It’s the latter point that has troubled me the most about this election — the willingness of my “progressive” friends to spew forth accusation without proof, assumptions without data, and to move into attack mode at the expense of love and unity. Very frankly, I have seen a “take no prisoners” attitude before from the Dean administration (just ask Jerry Maynard or Jason Holleman) and it is showing up again in this race from both sides, but more often than not from the Barry camp in my opinion. That attitude is completely at odds with my faith, and I cannot support or endorse it in any way.
Yes, David Fox presided over a turbulent time in the history of the Metro School Board. But before we try to overlay what he said then with what is happening today, remember that we were reeling after a contentious Pedro Garcia administration at MNPS, that the state (under Governor Bredesen’s leadership, if I remember correctly) was threatening to take over the school system, and that we ALL were trying to discern a correct path. Yes, Fox was the named plaintiff in the Spurlock case (as case in which MNPS actually prevailed) but his was one vote among many, including a current African-American Metro Council person. Yes, he is supportive of charter schools . . . but then again so is Megan.
Some suggest that David wants to privatize everything (a notion that he has rejected) and that somehow Megan is against privatization. However Megan was certainly willing to take the money from CCA, a company which is a poster child for privatization, built on the backs of inmates.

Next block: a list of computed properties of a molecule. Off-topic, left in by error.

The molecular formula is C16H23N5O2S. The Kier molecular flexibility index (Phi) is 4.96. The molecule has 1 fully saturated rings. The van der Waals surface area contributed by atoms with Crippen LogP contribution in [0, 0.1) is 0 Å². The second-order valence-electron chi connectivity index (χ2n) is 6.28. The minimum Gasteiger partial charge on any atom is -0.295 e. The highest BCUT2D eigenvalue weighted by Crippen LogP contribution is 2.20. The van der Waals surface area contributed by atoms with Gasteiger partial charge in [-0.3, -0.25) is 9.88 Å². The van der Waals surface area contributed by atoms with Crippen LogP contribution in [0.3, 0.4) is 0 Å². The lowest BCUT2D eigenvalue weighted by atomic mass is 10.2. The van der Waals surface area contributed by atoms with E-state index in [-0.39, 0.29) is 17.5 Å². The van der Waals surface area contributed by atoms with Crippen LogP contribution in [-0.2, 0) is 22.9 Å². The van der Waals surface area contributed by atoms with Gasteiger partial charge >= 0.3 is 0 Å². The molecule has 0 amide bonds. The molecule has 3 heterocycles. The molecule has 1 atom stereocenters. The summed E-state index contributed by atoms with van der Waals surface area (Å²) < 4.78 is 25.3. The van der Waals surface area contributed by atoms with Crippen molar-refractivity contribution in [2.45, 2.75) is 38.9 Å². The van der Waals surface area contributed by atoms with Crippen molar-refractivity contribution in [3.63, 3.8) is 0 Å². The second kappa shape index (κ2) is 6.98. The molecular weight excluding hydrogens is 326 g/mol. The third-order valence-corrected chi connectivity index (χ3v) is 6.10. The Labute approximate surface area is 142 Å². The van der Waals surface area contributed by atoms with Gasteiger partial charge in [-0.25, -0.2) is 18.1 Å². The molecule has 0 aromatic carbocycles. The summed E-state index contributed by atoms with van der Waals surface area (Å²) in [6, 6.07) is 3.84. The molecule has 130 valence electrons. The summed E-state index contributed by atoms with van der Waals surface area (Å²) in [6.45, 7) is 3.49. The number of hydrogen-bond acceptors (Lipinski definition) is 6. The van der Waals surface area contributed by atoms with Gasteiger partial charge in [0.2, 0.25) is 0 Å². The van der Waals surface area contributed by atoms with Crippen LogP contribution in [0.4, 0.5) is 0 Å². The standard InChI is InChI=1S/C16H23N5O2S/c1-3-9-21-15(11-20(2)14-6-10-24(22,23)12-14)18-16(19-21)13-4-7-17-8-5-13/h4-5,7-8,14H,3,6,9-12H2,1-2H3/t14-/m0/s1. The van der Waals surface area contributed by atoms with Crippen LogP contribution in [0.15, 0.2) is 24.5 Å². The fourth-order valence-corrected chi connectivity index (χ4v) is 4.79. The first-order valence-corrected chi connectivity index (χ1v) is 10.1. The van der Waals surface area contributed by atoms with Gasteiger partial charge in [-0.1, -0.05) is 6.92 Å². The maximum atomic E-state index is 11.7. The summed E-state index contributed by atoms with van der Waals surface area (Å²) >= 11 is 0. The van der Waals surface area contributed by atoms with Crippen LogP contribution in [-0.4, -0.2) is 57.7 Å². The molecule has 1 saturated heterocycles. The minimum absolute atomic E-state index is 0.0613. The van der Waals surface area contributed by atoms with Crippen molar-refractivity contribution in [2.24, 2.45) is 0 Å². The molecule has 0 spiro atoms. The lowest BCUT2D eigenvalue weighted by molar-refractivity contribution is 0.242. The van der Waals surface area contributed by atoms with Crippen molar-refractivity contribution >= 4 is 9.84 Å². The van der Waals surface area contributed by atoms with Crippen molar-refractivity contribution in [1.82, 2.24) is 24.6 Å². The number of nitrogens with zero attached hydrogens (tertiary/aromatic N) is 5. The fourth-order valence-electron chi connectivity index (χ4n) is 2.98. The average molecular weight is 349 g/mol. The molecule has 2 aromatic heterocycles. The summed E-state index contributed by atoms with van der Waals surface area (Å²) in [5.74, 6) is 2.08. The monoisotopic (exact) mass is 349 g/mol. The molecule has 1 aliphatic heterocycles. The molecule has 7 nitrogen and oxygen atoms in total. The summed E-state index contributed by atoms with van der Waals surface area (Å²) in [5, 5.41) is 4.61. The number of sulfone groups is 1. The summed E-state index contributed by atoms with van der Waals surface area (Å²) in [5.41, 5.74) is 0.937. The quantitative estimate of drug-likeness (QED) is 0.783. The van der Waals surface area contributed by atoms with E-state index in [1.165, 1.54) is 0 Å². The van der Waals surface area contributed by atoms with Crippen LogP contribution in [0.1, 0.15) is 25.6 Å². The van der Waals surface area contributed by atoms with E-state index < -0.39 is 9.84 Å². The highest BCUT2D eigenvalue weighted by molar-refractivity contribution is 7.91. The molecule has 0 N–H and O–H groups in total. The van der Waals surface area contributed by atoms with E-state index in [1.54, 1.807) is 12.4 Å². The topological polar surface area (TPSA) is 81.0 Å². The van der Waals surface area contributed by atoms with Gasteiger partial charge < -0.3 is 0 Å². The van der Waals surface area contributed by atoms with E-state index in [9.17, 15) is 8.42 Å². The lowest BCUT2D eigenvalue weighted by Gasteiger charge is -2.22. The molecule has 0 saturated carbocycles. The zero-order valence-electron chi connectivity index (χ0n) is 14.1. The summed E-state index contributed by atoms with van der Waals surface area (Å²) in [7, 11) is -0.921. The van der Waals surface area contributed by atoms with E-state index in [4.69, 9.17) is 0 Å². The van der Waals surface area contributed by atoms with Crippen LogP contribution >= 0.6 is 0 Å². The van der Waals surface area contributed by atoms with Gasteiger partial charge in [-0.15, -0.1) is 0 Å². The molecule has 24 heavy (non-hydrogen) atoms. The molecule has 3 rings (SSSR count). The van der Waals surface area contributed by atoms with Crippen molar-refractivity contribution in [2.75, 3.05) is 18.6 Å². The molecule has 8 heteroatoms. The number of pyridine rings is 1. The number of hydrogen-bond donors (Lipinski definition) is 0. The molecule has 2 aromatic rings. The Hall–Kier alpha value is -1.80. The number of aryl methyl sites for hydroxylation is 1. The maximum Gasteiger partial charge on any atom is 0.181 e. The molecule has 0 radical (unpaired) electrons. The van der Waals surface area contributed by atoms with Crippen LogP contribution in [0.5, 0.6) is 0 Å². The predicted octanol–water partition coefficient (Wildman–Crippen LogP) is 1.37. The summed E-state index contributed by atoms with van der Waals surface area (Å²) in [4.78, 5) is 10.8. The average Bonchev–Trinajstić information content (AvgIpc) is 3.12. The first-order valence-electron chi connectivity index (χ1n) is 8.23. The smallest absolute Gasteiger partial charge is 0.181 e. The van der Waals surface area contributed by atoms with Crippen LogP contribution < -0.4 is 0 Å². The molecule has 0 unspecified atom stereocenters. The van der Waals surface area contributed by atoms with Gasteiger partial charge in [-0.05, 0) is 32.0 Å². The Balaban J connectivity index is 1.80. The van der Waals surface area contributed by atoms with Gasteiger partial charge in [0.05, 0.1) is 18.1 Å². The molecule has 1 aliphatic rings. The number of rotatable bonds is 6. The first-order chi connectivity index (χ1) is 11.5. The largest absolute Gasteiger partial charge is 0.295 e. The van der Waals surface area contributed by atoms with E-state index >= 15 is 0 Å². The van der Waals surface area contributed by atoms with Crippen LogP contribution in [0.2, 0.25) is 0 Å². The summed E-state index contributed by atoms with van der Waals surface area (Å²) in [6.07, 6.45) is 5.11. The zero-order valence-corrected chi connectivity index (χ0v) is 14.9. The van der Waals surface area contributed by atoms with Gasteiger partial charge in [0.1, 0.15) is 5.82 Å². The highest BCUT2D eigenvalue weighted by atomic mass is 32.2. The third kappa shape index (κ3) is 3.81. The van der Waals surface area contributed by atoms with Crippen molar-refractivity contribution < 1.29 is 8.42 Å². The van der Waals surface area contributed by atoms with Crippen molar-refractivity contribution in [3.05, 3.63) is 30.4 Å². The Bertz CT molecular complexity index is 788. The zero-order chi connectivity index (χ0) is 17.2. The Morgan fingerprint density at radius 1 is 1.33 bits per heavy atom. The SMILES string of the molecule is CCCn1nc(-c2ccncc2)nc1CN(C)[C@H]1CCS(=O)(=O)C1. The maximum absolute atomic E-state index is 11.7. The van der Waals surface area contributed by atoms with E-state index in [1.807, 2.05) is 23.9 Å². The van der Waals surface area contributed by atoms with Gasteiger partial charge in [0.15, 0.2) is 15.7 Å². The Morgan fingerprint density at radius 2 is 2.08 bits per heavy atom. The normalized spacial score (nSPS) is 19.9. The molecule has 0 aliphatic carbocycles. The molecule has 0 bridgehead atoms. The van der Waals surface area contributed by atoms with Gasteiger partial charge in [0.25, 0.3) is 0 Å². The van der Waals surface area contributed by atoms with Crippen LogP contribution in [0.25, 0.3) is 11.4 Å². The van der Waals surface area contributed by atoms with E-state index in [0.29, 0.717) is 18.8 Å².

Most troubling to me is Megan’s response to me when I asked about her administration if she’s elected. Word on the street is saying that she will retain Greg Highnote and Rich Reibling from the Dean administration on her staff if she’s elected. Highnote and Reibling were the architects of much of Dean’s agenda, and I believe at the core of the “take no prisoners” approach, and I believe it’s time for a change. When asked if Greg and Rich would be on the team her response was “I’ve made no promises to anyone…” which is a far cry from “I’m likely to keep them because I think they have been from the city,” or “No, I think it’s time for a change.”
I like Megan. I’d like to share a beer with her. But there are so many unknowns for me, I don’t know whether I can trust her.
And so far, David Fox has been straight with me. I have no doubt that we disagree on approaches for dealing with our city’s problems, but I feel like he’s been truthful to me. Yes, I know there is the concern about his brother’s PAC and the coordination issue, but do we HAVE to always assume a conspiracy is in the works. Knowing a little bit about family dynamics, isn’t it possible that bro was doing things he thought would help behind the scenes without his brother’s knowledge?
This has been a place of struggle for me over the past couple of weeks. I frankly don’t know who I will vote for, but I’m not willing to jump on a train if I don’t have a sense of where it’s headed . . . and I’m just not at all certain that the Megan train will be anything but more harmful for the poor and marginalized of our city. The Fox administration may not be any better, but there is at least some rhetoric of faith guiding compassion for others that makes me look twice.
Earlier this morning, after a late night Facebook chat about these issue, my friend Sonnye Dixon posted the following on Facebook:
A lesson learned: I have received more blessing from my enemies who wanted to do right than I have from my friends who thought their friendship was enough of a blessing for me.
I’m still trying to discern if David Fox is an political “enemy” who wants to do right.
But I can’t simply write him off because I’m supposed to jump on some sort of “liberal/progressive” train, especially when it’s not clear that in the end it will be headed in a direction consistent with love, justice, and compassion for my friends living on the streets, trying to make ends meet at Madison Towers, or searching for a place for mom to live out her last days when there is no money available.
Prove me wrong.